Sunday, July 8, 2007

Bread Alert: Super Wheaty Rye

My mother was in town this weekend, and she's on a strict diet which allows for no white flours. I invented this loaf for her.

  • 1 cup whole wheat flour
  • 1 cup rye flour
  • 1 packet yeast
  • 1 tsp molasses
  • 1 cup water

Sift together flours and yeast. Add molasses and water and stir to form a heavy batter. Cover with plastic wrap and let sit overnight.

  • 1 tbsp wheat germ
  • 1 tbsp carraway seed
  • 1 tsp dill
  • 1 1/4 cup hot water
  • 1 tbsp safflower oil (whatever flavorless oil you have is fine)
  • 1 cup rye flour
  • 3 cups whole wheat flour, approx

Sprinkle the wheat germ, carraway, and dill on top of the sponge. Add the hot water and stir to form a nice wet batter. Add the rye flour and stir well. Slowly add in the whole wheat flour until the dough is kneadable. Flour a work surface with more whole wheat, and knead for 10 minutes, adding whole wheat flour as necessary to control the stickiness.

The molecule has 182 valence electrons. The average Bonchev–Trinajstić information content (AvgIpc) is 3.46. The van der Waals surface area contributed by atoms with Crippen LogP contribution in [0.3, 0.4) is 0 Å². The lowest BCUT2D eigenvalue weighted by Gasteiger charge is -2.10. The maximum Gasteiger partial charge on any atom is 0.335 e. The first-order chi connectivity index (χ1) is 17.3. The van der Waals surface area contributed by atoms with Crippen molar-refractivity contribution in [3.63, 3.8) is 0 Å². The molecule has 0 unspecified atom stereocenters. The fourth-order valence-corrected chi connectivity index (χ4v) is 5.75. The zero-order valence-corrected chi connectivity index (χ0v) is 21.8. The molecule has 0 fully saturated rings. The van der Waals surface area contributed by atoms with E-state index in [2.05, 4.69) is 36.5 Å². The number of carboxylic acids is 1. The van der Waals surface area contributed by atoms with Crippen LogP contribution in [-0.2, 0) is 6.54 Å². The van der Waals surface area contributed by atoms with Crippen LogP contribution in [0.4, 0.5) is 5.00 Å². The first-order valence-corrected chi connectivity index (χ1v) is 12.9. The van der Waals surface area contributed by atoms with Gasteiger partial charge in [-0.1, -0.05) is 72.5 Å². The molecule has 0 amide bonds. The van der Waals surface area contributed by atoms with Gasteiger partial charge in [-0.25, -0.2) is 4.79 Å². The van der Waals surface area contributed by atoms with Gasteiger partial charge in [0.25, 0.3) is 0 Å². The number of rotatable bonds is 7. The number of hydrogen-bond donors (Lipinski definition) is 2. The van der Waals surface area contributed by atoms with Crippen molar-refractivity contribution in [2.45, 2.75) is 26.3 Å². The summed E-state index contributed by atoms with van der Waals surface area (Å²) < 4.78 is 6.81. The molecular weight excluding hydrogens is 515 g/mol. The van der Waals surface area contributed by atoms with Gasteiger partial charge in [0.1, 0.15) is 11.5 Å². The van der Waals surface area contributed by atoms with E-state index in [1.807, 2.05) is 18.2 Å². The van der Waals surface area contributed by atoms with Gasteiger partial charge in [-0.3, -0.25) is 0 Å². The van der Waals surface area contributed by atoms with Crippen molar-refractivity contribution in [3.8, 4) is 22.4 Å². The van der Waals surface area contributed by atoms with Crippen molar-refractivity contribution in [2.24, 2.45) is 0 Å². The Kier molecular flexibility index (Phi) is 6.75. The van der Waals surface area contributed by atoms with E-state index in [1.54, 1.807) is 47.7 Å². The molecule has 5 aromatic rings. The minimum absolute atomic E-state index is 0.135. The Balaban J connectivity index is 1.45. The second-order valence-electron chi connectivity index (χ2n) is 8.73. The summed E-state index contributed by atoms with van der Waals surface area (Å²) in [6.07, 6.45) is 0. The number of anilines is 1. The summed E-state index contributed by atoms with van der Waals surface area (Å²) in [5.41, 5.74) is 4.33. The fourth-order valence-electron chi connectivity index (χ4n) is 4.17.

Oil a mixing bowl. Place the dough in the bowl and give it a spin, then flip it so all surfaces get a little oil on them. Cover with plastic wrap and set in a warm place to rise, one hour.

Punch down the dough and divide in two. Oil two loaf pans, shape the ball into oblongs and press into the pans. Cover and let rise until doubled in bulk. (WARNING: I let this rise for too long. See my notes below. I recommend 45 minutes for the second rising.)

20 minutes before baking, preheat the oven to 350. Bake for 30 minutes or until it sounds hollow when tapped. Allow to cool completely before cutting and serving.

  • Because of the lack of bread flour, this dough doesn't quite have the elasticity of the others I've made.
  • Oh noez! The bread rose beautifully, but collapsed in the oven. Latest theory -- I allowed it to rise too much before baking. I gave it one hour for the second rising in a very warm room, when 45 minutes would have been enough.
  • The flavor is very rich with this bread. The sheer quantity of whole wheat provides a contrasting flavor to the rye; even though it's technically a rye bread it really tastes more like a brown bread. It would have benefited from an even lengthier sponge.
The sponge. Didn't have as pungent a smell as before, but that didn't affect the rising.

After the first rise. You can see that there's nothing wrong with the yeast!

I wish I had a photo before they went into the oven, so you could see how much they had risen. Yet after baking, they fell back to their pre-rising height.

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